[Python-Dev] PYTHONHTTPSVERIFY env var

Donald Stufft donald at stufft.io
Mon May 11 13:16:58 CEST 2015

> On May 11, 2015, at 6:47 AM, Nick Coghlan <ncoghlan at gmail.com> wrote:
> On 11 May 2015 at 20:23, Donald Stufft <donald at stufft.io> wrote:
>> On May 11, 2015, at 6:15 AM, Nick Coghlan <ncoghlan at gmail.com> wrote:
>>> We made the decision when PEP 476 was accepted that this change turned
>>> a silent security failure into a noisy one, rather than being a
>>> regression in its own right. PEP 493 isn't about disagreeing with that
>>> decision, it's about providing a smoother upgrade path in contexts
>>> where letting the security failure remain silent is deemed to be
>>> preferred in the near term.
>> I don't really agree that the decision to disable TLS is an environment one,
>> it's really a per application decision. This is why I was against having some
>> sort of global off switch for all of Python because just because one
>> application needs it turned off doesn't mean you want it turned off for another
>> Python application.
> The scenario I'm interested in is the one where it *was* off globally
> (i.e. you were already running Python 2.7.8 or earlier) and you want
> to manage a global rollout of a new Python version that supports being
> configured to verify HTTPS certificates by default, while making the
> decision on whether or not to enable HTTPS certificate verification on
> a server-by-server basis, rather than having that decision be coupled
> directly to the rollout of the updated version of Python.
> I agree that the desired end state is where Python 3 is, and where
> upstream Python 2.7.9+ is, this is solely about how to facilitate
> folks getting from point A to point B without an intervening window of
> "I broke the world and now my boss is yelling at me about it" :)

Oh, another issue that I forgot to mention--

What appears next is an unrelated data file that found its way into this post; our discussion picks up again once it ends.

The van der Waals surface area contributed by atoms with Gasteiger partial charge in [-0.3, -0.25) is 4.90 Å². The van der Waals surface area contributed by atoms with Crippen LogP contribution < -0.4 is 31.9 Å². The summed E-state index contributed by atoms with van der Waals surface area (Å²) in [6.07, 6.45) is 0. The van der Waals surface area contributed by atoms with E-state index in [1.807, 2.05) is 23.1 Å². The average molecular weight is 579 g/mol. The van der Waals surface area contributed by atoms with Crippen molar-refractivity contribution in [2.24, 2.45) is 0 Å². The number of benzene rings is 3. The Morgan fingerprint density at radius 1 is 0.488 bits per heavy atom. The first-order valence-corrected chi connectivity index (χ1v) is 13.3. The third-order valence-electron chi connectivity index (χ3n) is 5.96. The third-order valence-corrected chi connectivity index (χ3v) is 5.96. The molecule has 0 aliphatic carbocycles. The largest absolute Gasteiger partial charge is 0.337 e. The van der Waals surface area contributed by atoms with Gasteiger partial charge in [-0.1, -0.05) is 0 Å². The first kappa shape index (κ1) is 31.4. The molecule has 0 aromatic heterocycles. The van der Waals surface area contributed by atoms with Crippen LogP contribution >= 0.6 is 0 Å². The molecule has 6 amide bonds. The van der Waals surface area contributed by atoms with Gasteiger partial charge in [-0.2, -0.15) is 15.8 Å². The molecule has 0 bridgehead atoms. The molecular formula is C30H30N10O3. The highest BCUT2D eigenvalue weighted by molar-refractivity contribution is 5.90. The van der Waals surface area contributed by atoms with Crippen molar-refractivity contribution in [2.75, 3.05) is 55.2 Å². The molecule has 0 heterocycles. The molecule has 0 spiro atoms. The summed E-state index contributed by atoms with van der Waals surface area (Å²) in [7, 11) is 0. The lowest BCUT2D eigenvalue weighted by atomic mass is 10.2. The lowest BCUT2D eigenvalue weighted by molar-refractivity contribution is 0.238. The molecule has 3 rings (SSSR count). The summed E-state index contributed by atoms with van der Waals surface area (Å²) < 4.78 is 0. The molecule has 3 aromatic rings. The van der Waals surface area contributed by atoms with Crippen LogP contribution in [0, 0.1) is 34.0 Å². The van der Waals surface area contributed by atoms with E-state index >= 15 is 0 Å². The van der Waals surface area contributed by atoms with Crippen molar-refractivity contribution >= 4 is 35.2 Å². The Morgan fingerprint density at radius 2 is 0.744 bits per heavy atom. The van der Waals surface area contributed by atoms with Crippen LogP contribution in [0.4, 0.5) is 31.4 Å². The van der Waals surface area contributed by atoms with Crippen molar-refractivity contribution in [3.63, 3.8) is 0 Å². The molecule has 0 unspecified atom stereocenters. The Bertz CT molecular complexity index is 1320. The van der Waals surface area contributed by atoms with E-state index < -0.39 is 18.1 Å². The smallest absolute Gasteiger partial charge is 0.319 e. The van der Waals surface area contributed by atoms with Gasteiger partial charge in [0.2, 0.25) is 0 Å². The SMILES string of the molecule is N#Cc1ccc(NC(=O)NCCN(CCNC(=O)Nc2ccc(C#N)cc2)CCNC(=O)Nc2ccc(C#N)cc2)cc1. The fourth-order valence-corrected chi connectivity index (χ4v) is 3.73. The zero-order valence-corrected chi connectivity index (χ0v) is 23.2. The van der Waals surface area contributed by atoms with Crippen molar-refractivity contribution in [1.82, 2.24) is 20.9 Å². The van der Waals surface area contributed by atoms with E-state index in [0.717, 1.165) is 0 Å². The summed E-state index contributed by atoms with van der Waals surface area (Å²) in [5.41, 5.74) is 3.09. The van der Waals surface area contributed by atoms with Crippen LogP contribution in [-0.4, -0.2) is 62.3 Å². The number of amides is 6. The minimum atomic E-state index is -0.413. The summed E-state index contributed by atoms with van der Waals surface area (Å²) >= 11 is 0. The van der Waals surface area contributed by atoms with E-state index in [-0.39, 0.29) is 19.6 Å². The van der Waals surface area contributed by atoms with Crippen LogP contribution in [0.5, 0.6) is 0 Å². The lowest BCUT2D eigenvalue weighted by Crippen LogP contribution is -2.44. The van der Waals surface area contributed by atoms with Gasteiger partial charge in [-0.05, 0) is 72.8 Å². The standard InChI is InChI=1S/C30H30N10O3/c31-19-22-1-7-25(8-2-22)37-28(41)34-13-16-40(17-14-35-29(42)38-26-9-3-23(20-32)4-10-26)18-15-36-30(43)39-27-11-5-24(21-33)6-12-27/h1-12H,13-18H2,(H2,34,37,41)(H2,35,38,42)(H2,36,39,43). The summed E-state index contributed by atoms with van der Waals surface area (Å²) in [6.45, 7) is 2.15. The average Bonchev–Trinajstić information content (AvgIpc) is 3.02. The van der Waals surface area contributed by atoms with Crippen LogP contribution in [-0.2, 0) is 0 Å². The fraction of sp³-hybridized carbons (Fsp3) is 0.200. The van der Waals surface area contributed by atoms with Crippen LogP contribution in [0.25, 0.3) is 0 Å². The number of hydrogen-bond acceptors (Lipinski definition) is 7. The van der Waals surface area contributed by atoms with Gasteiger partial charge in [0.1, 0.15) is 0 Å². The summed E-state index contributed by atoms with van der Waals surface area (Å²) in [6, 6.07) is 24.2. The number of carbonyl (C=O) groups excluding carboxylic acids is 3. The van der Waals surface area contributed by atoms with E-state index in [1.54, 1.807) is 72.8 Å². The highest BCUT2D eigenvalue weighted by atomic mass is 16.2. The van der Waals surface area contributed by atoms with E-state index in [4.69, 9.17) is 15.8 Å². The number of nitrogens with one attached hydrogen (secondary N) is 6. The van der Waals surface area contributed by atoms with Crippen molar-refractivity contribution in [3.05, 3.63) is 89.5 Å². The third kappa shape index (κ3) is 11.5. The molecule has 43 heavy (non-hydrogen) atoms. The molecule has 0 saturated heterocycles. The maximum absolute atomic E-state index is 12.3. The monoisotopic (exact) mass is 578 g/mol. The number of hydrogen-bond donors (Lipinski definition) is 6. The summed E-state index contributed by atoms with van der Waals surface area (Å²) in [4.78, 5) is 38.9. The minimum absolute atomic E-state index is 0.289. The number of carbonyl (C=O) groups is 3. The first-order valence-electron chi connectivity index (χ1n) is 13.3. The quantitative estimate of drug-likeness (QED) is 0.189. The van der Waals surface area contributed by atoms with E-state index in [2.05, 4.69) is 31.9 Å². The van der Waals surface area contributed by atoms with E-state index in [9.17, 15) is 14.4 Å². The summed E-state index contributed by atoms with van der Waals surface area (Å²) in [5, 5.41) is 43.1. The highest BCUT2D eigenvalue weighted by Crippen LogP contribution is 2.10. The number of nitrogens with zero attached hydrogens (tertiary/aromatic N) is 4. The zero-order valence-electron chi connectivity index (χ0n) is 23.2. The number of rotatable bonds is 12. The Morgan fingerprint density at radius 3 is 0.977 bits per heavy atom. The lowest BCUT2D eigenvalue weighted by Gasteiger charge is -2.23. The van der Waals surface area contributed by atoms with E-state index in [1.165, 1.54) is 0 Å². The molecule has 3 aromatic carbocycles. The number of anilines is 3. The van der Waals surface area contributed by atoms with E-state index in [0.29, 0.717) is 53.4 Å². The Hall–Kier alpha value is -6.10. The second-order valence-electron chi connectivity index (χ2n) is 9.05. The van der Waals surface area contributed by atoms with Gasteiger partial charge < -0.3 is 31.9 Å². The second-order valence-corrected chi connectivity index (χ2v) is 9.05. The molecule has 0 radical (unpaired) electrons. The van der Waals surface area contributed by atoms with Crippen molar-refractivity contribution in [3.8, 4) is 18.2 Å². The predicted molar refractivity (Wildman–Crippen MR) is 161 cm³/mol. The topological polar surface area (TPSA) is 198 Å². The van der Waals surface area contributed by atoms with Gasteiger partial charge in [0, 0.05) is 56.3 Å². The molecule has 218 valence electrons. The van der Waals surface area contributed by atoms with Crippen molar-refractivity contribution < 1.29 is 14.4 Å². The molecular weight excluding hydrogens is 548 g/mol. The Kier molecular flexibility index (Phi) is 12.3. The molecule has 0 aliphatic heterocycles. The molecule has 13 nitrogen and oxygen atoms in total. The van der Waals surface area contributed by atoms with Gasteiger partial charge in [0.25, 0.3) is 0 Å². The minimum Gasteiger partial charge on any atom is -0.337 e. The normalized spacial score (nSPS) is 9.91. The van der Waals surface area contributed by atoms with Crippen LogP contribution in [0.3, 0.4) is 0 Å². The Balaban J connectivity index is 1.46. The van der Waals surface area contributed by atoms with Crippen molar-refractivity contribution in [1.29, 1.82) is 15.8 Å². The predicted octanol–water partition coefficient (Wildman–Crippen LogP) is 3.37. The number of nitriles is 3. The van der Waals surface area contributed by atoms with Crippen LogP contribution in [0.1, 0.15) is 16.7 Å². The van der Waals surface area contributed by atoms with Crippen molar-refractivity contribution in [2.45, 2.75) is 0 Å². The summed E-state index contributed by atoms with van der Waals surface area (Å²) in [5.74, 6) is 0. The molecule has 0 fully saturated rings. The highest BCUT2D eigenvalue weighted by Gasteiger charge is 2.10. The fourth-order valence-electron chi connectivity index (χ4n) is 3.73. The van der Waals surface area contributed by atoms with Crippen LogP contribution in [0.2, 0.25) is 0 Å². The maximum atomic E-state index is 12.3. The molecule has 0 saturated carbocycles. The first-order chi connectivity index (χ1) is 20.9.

A fair number of people had no idea that Python wasn't validating TLS before
2.7.9/3.4.3 however as part of the processing of changing that in 2.7.9 a lot
of people became aware that Python's before 2.7.9 didn't validate but that
Python 2.7.9+ does. I worry that if Redhat (or anyone) ships a Python 2.7.9
that doesn't verify by default then they are going to be shipping something
which defies the expectations of those users who were relying on the fact that
Python 2.7.9+ was supposed to be secure by default now. You're (understandibly)
focusing on "I already have my thing running on Python 2.7.8 and I want to
yum update and get 2.7.9 and have things not visibly break", however there is
the other use case of "I'm setting up a new environment, and I installed RHEL
and got 2.7.9, I remembered reading in LWN that 2.7.9 verifies now so I must
be safe". If you *do* provide such a switch, defaulting it to verify and having
people where that breaks go in and turn it off is probably a safer mechanism
since the cases where 2.7.9 verification breaks things for people is a visible
change where the case that someone expects 2.7.9 to verify and it doesn't isn't
a visible change and is easily missed unless they go out of their way to try
and test it against a server with an invalid certificate.

Either way, if there is some sort of global off switch, having that off switch
set to off should raise some kind of warning (like urllib3 does if you use
the unverified HTTPS methods). To be clear, I don't mean that using the built
in ssl module APIs to disable verification should raise a warning, I mean the
hypothetical "make my Python insecurely access HTTPS" configuration file (or
environment variable) that is being proposed.

Donald Stufft
PGP: 7C6B 7C5D 5E2B 6356 A926 F04F 6E3C BCE9 3372 DCFA

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